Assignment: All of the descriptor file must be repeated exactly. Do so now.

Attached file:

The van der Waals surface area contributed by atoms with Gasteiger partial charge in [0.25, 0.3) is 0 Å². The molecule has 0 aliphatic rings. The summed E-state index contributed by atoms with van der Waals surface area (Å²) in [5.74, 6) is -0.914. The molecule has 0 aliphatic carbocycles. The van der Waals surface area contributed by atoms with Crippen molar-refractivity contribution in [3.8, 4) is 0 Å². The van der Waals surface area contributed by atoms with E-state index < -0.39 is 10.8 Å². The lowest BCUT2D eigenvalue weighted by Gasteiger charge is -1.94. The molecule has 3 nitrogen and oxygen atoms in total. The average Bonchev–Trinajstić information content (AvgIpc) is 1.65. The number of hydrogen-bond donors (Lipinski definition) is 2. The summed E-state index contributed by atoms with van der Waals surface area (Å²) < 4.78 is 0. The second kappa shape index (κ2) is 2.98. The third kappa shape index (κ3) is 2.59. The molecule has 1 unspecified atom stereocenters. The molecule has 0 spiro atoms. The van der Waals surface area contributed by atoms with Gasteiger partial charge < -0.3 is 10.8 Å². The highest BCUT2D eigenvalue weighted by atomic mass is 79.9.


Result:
The van der Waals surface area contributed by atoms with Gasteiger partial charge in [0.25, 0.3) is 0 Å². The molecule has 0 aliphatic rings. The summed E-state index contributed by atoms with van der Waals surface area (Å²) in [5.74, 6) is -0.914. The molecule has 0 aliphatic carbocycles. The van der Waals surface area contributed by atoms with Crippen molar-refractivity contribution in [3.8, 4) is 0 Å². The van der Waals surface area contributed by atoms with E-state index < -0.39 is 10.8 Å². The lowest BCUT2D eigenvalue weighted by Gasteiger charge is -1.94. The molecule has 3 nitrogen and oxygen atoms in total. The average Bonchev–Trinajstić information content (AvgIpc) is 1.65. The number of hydrogen-bond donors (Lipinski definition) is 2. The summed E-state index contributed by atoms with van der Waals surface area (Å²) < 4.78 is 0. The second kappa shape index (κ2) is 2.98. The third kappa shape index (κ3) is 2.59. The molecule has 1 unspecified atom stereocenters. The molecule has 0 spiro atoms. The van der Waals surface area contributed by atoms with Gasteiger partial charge < -0.3 is 10.8 Å². The highest BCUT2D eigenvalue weighted by atomic mass is 79.9.